Judi rubbed her hand along her arm. “How did you even find me?”

“Your former roommate. Seline.”

Judi’s throat tightened more. “Did he —”

“No,” the attorney said. “But she knows the other woman. She’s a co-worker of Seline’s. Seline said you didn’t want to press charges because nothing happened that night and I understand, but Miss Lambert this is a chance to stop Jeff from doing this to other women. Will you at least think about it?”

Judi cleared her throat and took a sip of her coffee. “Yeah, I’ll think about it.”

She slid her finger over the end button and dropped the phone back into her purse. When the office phone rang a few minutes later she literally jumped in her chair, the ringing pulling her from her thoughts.

“Hello?”

“Um, hello.” The male voice on the other end of the phone was hesitant. “Is this Ben Oliver’s office?”

Oh great. She forgot the greeting already.

“Oh yes. Sorry. Hello. Attorney Ben Oliver’s Office.”

“Oh. Okay, well, may I speak to him?”

“May I ask who is calling?”

“Yes. This is Adam Phillipi.”

Judi pursed her lips. Ooh boy. Phillipi. This was someone connected with Angie. This should be interesting. She wished she could listen in.

“Just a minute, please.”

She bit her lower lip and searched for the hold button. After pushing it she tried to remember what buttons she needed to push to transfer the call. Was it 22 star or star 22? Or was it — She pushed the buttons she thought were the right ones and set the phone back in the cradle, bumping the speaker button as she moved her hand away.

“Adam, hey, did you get the check I sent?” Ben asked through the speaker.

Her finger hovered over the speaker button. If she pushed it, would there be a click and if there was a click, would Ben think she’d been listening in on purpose, instead of by accident?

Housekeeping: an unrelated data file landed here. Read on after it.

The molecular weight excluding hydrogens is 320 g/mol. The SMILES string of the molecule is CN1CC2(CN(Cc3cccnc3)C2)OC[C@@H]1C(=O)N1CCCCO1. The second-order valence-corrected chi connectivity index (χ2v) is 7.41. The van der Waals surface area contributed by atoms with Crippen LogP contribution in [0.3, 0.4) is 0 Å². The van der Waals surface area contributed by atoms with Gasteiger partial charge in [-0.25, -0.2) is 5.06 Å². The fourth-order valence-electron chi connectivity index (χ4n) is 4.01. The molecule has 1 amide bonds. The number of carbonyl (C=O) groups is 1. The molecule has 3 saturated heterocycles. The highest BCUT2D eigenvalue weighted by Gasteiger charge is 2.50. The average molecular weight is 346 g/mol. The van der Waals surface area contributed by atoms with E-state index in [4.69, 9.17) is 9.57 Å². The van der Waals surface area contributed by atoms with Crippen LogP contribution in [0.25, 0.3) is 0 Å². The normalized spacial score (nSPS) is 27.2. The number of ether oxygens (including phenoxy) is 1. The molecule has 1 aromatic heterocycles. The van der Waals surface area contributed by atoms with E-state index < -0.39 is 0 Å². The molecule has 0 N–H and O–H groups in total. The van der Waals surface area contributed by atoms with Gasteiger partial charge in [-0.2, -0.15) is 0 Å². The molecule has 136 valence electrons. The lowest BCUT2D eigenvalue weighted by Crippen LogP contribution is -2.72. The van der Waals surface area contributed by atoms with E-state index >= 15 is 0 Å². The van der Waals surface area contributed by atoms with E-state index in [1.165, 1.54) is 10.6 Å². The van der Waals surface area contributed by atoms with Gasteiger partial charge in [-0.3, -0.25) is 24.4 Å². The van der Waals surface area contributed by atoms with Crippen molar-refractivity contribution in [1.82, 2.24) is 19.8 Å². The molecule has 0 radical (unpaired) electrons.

“Yeah, Ben, I did,” Adam responded. “That was very nice. Thank you. The thing is though, Leona and I were hoping you’d also be able to make the birthday party.”

Ben winced. “Oh, I’d love to, Adam, but, unfortunately, I was in a car accident a month ago and I’m still recovering from a concussion. The doctor hasn’t cleared me to drive yet.”

“Oh, I’m sorry to hear that,” Adam said. “Then, I understand why you can’t make it. That’s a shame, though. Leona and I had hoped to see you in person and discuss a couple of things with you.”

“Well, I’m here now, if you’d like to discuss anything.” Judi heard the strain in Ben’s voice as a twinge of guilt pulled at her.

She shouldn’t be listening to this conversation. But if she pushed the speaker button — Forget it. She had to take a chance that it would beep because explaining that she had listened into his entire personal conversation would be even harder than explaining she wasn’t sure if pushing the button again would be disruptive to the conversation.

She tapped the button and let out a long breath, bracing herself for him storming out of his office to ask if she had been listening in. After a few seconds, with no shouting coming from his office, she decided she must be in the clear. Her eyes slid over the desk in front of her again. Now what? Ben hadn’t told her what else to do yet. She shrugged her shoulder and pulled out her nail file. It was as good of a time as any to shape her nails before her pedicure in a couple of days. It would at least give her something to think about other than the call from that lawyer.

3 thoughts on “Fiction Friday: Mercy’s Shore Chapter 9

  1. Wow, I didn’t see that phone call coming for Judi! It will be interesting to see if she actually calls that lawyer back. Maybe her own lawyer will help her with the decision? 🤔 thank you for always keeping us guessing!

    Liked by 1 person

  2. Pingback: Sunday Bookends: Historical fiction, books to read this summer, foul-mouthed chefs, and a trip to the lake | Boondock Ramblings